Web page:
Fighting Fear

By Cila Warncke

Essay

“The thing in the world I am most afraid of is fear,” wrote Michel de Montaigne. Several centuries later Franklin Roosevelt rephrased the sentiment as: “The only thing we have to fear is fear itself.”

They lived in dangerous times. Montaigne’s contemporaries were lucky to reach the age of five-and-thirty. Roosevelt was speaking from the depths of the Great Depression. Fear, one could argue, was a legitimate emotion. Yet they diagnosed it as a greater threat than any material problems. Roosevelt condemned the, “nameless, unreasoning, unjustified terror which paralyses needed efforts to convert retreat into advance.” While Montaigne observes that, “many people… impatient of the perpetual alarms of fear, have hanged or drowned themselves, or dashed themselves to pieces, [giving] us sufficiently to understand that fear is more importunate and insupportable than death itself.” Look at it like that and fear diminishes from a bona fide ghost into a Scooby Doo baddy shaking his limbs beneath a threadbare white sheet. So why do we still hide under the bed when fear skulks into the room?

We were – what’s the name for it – a couple.  But we didn’t need to declare it.  Then a letter stamped with the U.S. Immigration and Naturalization Services seal arrived.  Their declaration, in impressive bold type, was that Cecile’s visa terms had changed and no option of renewal would be available to her, under the circumstances.  We were to think heightened security.  Cecile would be obligated to return to her native France, having been away for a decade.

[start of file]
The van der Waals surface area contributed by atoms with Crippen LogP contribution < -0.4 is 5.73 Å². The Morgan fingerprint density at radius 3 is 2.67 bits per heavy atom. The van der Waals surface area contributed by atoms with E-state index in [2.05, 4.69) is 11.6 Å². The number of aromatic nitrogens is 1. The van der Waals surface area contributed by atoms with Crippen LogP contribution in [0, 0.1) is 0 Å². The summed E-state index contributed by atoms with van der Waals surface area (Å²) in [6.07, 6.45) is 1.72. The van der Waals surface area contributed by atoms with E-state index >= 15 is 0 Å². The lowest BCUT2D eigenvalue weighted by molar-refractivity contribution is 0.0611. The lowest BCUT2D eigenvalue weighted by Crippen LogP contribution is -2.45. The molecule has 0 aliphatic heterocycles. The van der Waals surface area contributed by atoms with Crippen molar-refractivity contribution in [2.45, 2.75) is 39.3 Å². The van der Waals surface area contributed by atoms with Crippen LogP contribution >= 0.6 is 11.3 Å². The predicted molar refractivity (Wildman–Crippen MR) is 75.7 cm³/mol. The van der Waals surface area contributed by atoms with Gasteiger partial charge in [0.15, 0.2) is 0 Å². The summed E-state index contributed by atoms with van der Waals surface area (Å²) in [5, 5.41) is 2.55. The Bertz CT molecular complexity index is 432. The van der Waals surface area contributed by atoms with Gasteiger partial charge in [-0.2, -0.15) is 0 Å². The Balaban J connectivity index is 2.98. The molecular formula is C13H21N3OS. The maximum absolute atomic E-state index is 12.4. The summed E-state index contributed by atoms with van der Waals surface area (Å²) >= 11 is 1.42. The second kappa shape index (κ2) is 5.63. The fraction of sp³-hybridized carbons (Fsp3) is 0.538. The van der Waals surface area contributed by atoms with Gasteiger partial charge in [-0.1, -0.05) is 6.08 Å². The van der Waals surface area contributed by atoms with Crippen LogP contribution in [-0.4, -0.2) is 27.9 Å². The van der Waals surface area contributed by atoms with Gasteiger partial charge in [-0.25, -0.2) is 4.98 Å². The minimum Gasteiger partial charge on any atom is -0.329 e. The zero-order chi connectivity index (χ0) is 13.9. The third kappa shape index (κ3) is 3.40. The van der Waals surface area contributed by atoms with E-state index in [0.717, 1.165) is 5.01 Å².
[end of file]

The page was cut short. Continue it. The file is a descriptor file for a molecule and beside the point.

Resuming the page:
Encouraged to act the patriot, I still had the blessing of choice.  I questioned what was keeping me at my current job and whether the desk and computer I had there required my presence each morning for the years and decades to come.  I bought language tapes.  I waffled on the value of proximity to old friends.  I measured my bravado against Jean-Paul Belmondo.  I posted a classified ad for my television and my car.  I tried to cherish ice water, side dishes and wide-open spaces.  I culled my savings.  I officially declared us a couple, though not to anyone else but Cecile.  I followed her.